The first two below look like they could’ve worked for Harry Selfridge:

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Very serious:

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Not as serious:

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Posturing (the man on the left has a cigarette hanging from his mouth; the one of the right, a pipe):

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“1941”: that year, and the photographer’s name, are all it says on this photo:

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This last is of my wife’s future great-uncle and great-aunt on their wedding day in 1943 – he in RAF uniform:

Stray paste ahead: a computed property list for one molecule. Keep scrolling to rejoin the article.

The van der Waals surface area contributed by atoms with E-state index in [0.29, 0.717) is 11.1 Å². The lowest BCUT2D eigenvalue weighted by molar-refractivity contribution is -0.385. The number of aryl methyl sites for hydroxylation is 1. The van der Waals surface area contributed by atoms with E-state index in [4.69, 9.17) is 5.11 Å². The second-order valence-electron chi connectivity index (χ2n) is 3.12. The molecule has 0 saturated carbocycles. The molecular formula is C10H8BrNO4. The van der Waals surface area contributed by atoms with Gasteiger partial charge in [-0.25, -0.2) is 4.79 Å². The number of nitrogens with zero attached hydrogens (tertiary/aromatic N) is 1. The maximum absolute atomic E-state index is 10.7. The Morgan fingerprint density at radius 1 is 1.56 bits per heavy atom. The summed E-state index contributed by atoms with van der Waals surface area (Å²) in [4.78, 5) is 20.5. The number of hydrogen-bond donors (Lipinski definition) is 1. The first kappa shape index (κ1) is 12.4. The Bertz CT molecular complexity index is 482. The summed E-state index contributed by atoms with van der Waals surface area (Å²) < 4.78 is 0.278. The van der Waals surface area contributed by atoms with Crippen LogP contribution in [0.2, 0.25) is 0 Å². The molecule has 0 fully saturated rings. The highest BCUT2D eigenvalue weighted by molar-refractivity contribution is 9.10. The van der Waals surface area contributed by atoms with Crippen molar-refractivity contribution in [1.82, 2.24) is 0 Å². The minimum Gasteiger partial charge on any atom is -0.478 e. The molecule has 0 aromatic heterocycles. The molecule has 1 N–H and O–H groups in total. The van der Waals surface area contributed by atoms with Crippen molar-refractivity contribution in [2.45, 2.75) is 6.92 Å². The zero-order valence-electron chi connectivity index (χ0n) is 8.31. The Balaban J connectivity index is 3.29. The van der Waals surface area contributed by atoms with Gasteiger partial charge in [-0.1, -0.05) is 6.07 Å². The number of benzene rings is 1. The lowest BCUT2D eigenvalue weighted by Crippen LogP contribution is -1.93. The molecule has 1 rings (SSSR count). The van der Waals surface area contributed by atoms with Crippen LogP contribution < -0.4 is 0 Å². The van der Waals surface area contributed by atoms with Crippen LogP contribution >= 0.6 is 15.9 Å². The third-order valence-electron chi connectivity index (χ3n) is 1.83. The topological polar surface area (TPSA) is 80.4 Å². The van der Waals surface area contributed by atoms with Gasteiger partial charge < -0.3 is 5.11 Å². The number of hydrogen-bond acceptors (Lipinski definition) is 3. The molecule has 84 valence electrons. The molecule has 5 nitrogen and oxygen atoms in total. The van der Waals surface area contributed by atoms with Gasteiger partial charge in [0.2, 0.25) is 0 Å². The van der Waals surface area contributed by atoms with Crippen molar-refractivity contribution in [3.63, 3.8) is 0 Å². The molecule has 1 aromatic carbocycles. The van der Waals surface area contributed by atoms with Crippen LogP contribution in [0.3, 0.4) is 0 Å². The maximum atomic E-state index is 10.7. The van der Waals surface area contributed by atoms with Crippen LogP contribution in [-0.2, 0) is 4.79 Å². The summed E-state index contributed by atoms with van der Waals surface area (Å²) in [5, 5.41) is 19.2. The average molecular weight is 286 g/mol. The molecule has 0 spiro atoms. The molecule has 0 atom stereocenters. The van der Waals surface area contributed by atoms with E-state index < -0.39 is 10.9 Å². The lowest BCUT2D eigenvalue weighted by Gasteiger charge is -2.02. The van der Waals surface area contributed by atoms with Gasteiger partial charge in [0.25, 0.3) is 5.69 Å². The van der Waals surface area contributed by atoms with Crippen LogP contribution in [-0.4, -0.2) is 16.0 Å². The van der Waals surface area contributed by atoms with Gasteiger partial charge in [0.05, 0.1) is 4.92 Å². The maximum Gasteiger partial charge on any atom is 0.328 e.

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That one immediately above is a rarity: few of the pictures have names, dates and locations written on the back. Arrgh! Don’t you just hate that!

They were taken, we estimate, mostly between about 1900-1950.

My father-in-law was going to throw those photos (and others like them) out because there’s no need to keep them any longer. But just because few, or no one, now living remember these people any longer is beside the point. The photos are amazing and take us back to another era.

Needless to say, none of them will end up in the trash if I have anything to say about it! :-)
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Today is September 1. Coincidentally, Nazi Germany invaded Poland on this date on in 1939. Britain and France would declare war on Germany on September 3, and World War II had begun.

And Jenny Paints